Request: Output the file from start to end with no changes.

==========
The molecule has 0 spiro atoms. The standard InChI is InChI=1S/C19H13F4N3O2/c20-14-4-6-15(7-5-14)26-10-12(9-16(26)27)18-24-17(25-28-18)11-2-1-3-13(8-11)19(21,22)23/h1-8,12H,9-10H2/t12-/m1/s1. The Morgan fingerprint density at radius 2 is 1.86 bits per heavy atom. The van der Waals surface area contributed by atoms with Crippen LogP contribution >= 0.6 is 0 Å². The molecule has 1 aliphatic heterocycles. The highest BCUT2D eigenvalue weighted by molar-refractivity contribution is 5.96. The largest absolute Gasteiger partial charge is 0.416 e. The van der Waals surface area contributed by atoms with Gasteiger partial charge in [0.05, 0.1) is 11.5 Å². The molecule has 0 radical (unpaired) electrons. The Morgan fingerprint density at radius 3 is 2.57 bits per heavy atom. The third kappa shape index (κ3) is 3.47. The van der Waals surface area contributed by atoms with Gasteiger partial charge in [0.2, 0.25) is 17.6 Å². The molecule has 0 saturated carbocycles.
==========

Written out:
The molecule has 0 spiro atoms. The standard InChI is InChI=1S/C19H13F4N3O2/c20-14-4-6-15(7-5-14)26-10-12(9-16(26)27)18-24-17(25-28-18)11-2-1-3-13(8-11)19(21,22)23/h1-8,12H,9-10H2/t12-/m1/s1. The Morgan fingerprint density at radius 2 is 1.86 bits per heavy atom. The van der Waals surface area contributed by atoms with Crippen LogP contribution >= 0.6 is 0 Å². The molecule has 1 aliphatic heterocycles. The highest BCUT2D eigenvalue weighted by molar-refractivity contribution is 5.96. The largest absolute Gasteiger partial charge is 0.416 e. The van der Waals surface area contributed by atoms with Gasteiger partial charge in [0.05, 0.1) is 11.5 Å². The molecule has 0 radical (unpaired) electrons. The Morgan fingerprint density at radius 3 is 2.57 bits per heavy atom. The third kappa shape index (κ3) is 3.47. The van der Waals surface area contributed by atoms with Gasteiger partial charge in [0.2, 0.25) is 17.6 Å². The molecule has 0 saturated carbocycles.